There’s an old fable about a miserable rich man who went to visit a rabbi. The rabbi took the rich man by the hand and led him to a window. "Look out there," he said. The rich man looked into the street. "What do you see?" asked the rabbi. "I see men, women, and children," answered the rich man.
Again the rabbi took him by the hand and this time led him to a mirror. "Now what do you see?" "Now I see myself," the rich man replied.
Then the rabbi said, "Behold, in the window there is glass, and in the mirror there is glass. But the glass of the mirror is covered with a little silver representing wealth, and no sooner is the silver added than you cease to see others, but you see only yourself.
In this simple little story is a profound truth: the more wealth one accumulates, the more one tends to focus on his or her self; and conversely, the less he or she tends to focus on others.
In fact, studies have been done which tend to indicate this. In an intriguing article titled “The Money-Empathy Gap”, published by Lisa Miller in New York Magazine on July 9, 2012”, one can read how researchers studied the effects of success and/or a lack thereof on two players in a simple game of Monopoly:
In a windowless room on the University of California, Berkeley, campus, two undergrads are playing a Monopoly game that one of them has no chance of winning. A team of psychologists has rigged it so that skill, brains, savvy, and luck—those ingredients that ineffably combine to create success in games as in life—have been made immaterial. Here, the only thing that matters is money.
One of the players, a brown-haired guy in a striped T-shirt, has been made “rich.” He got $2,000 from the Monopoly bank at the start of the game and receives $200 each time he passes Go. The
second player, a chubby young man in glasses, is comparatively impoverished. He was given $1,000 at the start and collects $100 for passing Go.
T-Shirt can roll two dice, but Glasses can only roll one, limiting how fast he can advance. The students play for fifteen minutes under the watchful eye of two video cameras, while down the hall in another windowless room, the researchers huddle around a computer screen, later recording in a giant spreadsheet the subjects’ every facial twitch and hand gesture.
T-Shirt isn’t just winning; he’s crushing Glasses. Initially, he reacted to the inequality between him and his opponent with a series of smirks, an acknowledgment, perhaps, of the inherent awkwardness of the situation. “Hey,” his expression seemed to say, “this is weird and unfair, but whatever.” Soon, though, as he whizzes around the board, purchasing properties and collecting rent, whatever discomfort he feels seems to dissipate.
He’s a skinny kid, but he balloons in size, spreading his limbs toward the far ends of the table. He smacks his playing piece (in the experiment, the wealthy player gets the Rolls-Royce) as he makes the circuit—smack, smack, smack—ending his turns with a board-shuddering bang!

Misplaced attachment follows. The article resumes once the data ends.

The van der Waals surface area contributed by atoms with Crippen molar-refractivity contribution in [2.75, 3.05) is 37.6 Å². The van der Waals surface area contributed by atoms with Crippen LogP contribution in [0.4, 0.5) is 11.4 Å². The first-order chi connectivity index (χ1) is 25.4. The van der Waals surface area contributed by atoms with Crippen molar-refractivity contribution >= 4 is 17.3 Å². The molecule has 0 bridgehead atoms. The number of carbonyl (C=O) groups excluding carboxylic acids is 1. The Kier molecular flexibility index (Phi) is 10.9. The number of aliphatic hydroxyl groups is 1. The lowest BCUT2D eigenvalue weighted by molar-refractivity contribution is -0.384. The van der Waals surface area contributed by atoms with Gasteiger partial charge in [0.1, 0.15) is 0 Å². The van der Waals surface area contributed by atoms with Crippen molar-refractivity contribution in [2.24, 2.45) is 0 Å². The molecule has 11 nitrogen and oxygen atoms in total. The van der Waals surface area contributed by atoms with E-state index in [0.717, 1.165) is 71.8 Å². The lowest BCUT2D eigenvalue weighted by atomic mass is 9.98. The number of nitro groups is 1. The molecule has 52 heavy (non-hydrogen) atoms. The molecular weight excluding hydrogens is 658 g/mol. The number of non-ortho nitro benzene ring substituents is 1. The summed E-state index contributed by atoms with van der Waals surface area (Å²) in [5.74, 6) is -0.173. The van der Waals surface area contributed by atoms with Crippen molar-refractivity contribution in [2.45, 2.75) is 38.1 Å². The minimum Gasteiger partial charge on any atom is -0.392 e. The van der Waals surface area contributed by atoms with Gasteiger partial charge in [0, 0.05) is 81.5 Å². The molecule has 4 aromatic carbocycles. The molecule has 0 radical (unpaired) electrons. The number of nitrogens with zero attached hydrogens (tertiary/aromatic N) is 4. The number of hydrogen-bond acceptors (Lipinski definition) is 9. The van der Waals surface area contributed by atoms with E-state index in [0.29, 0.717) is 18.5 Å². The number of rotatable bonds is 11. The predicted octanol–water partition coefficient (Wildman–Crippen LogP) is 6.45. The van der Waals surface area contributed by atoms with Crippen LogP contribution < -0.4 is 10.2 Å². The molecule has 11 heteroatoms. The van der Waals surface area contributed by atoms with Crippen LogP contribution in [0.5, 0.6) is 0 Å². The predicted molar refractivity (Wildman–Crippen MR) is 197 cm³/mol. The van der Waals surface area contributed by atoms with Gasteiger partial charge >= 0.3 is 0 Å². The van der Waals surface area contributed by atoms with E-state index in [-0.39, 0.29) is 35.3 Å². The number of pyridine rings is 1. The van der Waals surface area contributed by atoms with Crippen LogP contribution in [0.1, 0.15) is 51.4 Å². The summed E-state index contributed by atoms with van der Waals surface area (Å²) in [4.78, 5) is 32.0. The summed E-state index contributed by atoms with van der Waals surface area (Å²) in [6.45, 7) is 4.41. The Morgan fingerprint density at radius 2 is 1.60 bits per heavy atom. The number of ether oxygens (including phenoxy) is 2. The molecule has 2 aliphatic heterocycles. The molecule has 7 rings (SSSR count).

Four minutes in, he picks up Glasses’ piece, the little elf shoe, and moves it for him. As the game nears its finish, T-Shirt moves his Rolls faster. The taunting is over now: He’s all efficiency. He refuses to meet Glasses’ gaze. His expression is stone cold as he takes the loser’s cash.
What can Christians learn from this? Just a little reminder that it is all too easy to fall into the trap of assuming that wealth somehow provides significance and/or esteem.
If you have fallen prey to that notion (or if you are about to), then consider well the words of our Lord and Savior in Luke 12:15: "Watch out! Be on your guard against all kinds of greed; life does not consist in an abundance of possessions."
Verses 16-21 continue Jesus’ train of thought: And he told them this parable: “The ground of a certain rich man yielded an abundant harvest. He thought to himself, ‘What shall I do? I have no place to store my crops.’ “Then he said, ‘This is what I’ll do. I will tear down my barns and build bigger ones, and there I will store my surplus grain. And I’ll say to myself, “You have plenty of grain laid up for many years. Take life easy; eat, drink and be merry.” ’
“But God said to him, ‘You fool! This very night your life will be demanded from you. Then who will get what you have prepared for yourself?’ “This is how it will be with whoever stores up things for themselves but is not rich toward God.”
Ouch! Oh well, the truth hurts; does it not? Besides, anyone who has ever played and won a game of Monopoly knows one thing for sure. When the game is over, everything is invariably boxed up and put away. No matter how much you win, you cannot take it to the store and spend it! It only has perceived value for a very short time, and even that is only within a very specific context.
In truth, when the game is over, even if you win, you still have nothing more than you did when the game began. And is that really anything to be proud of?
Such will be exactly the case for all material accumulation when the next life unfolds! Earthly riches have no value in Heaven! Little wonder then that Jesus admonishes us to store up our treasures there rather than here!
SOURCES: Lisa Miller’s article can be found online at: http://nymag.com/news/features/money-brain-2012-7/.
Scientific American published a similar article by Daisy Grewal, dated Apr 10, 2012, that is titled “How Wealth Reduces Compassion: As Riches Grow, Empathy for Others Seems to Decline.” It can also be found online. Check it out at this site: http://www.scientificamerican.com/article/how-wealth-reduces-compassion/.
NOTE: Rev. Dow’s web site is: http://www.palmerwesleyan.org.